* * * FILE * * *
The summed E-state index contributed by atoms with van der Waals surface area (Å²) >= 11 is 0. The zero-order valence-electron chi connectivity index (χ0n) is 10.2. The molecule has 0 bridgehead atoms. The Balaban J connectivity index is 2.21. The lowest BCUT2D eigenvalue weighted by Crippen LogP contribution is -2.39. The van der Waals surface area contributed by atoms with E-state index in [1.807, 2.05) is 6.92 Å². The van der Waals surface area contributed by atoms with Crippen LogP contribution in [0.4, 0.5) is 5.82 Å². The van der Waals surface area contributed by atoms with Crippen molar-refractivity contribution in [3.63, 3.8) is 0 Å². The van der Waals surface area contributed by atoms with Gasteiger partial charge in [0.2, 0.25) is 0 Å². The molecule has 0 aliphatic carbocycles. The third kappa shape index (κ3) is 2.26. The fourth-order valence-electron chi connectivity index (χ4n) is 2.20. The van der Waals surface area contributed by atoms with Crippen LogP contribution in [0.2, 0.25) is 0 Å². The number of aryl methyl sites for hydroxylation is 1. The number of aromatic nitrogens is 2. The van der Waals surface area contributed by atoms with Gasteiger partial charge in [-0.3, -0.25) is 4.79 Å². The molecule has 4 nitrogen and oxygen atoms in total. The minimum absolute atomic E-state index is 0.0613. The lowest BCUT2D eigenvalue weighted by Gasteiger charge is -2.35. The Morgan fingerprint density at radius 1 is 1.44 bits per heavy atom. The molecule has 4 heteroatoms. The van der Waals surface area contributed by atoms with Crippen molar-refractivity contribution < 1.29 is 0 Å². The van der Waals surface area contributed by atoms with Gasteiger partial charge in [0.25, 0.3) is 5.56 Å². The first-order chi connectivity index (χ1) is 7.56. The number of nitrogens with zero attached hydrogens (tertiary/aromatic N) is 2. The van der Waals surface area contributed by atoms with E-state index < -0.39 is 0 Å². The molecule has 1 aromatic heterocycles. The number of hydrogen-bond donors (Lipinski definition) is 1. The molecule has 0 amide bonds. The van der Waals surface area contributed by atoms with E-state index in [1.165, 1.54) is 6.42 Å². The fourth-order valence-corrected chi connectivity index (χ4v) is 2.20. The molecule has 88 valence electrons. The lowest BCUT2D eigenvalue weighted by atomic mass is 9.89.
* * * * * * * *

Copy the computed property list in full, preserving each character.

The summed E-state index contributed by atoms with van der Waals surface area (Å²) >= 11 is 0. The zero-order valence-electron chi connectivity index (χ0n) is 10.2. The molecule has 0 bridgehead atoms. The Balaban J connectivity index is 2.21. The lowest BCUT2D eigenvalue weighted by Crippen LogP contribution is -2.39. The van der Waals surface area contributed by atoms with E-state index in [1.807, 2.05) is 6.92 Å². The van der Waals surface area contributed by atoms with Crippen LogP contribution in [0.4, 0.5) is 5.82 Å². The van der Waals surface area contributed by atoms with Crippen molar-refractivity contribution in [3.63, 3.8) is 0 Å². The van der Waals surface area contributed by atoms with Gasteiger partial charge in [0.2, 0.25) is 0 Å². The molecule has 0 aliphatic carbocycles. The third kappa shape index (κ3) is 2.26. The fourth-order valence-electron chi connectivity index (χ4n) is 2.20. The van der Waals surface area contributed by atoms with Crippen LogP contribution in [0.2, 0.25) is 0 Å². The number of aryl methyl sites for hydroxylation is 1. The number of aromatic nitrogens is 2. The van der Waals surface area contributed by atoms with Gasteiger partial charge in [-0.3, -0.25) is 4.79 Å². The molecule has 4 nitrogen and oxygen atoms in total. The minimum absolute atomic E-state index is 0.0613. The lowest BCUT2D eigenvalue weighted by Gasteiger charge is -2.35. The Morgan fingerprint density at radius 1 is 1.44 bits per heavy atom. The molecule has 4 heteroatoms. The van der Waals surface area contributed by atoms with Crippen molar-refractivity contribution < 1.29 is 0 Å². The van der Waals surface area contributed by atoms with Gasteiger partial charge in [0.25, 0.3) is 5.56 Å². The first-order chi connectivity index (χ1) is 7.56. The number of nitrogens with zero attached hydrogens (tertiary/aromatic N) is 2. The van der Waals surface area contributed by atoms with E-state index < -0.39 is 0 Å². The molecule has 1 aromatic heterocycles. The number of hydrogen-bond donors (Lipinski definition) is 1. The molecule has 0 amide bonds. The van der Waals surface area contributed by atoms with E-state index in [1.165, 1.54) is 6.42 Å². The fourth-order valence-corrected chi connectivity index (χ4v) is 2.20. The molecule has 88 valence electrons. The lowest BCUT2D eigenvalue weighted by atomic mass is 9.89.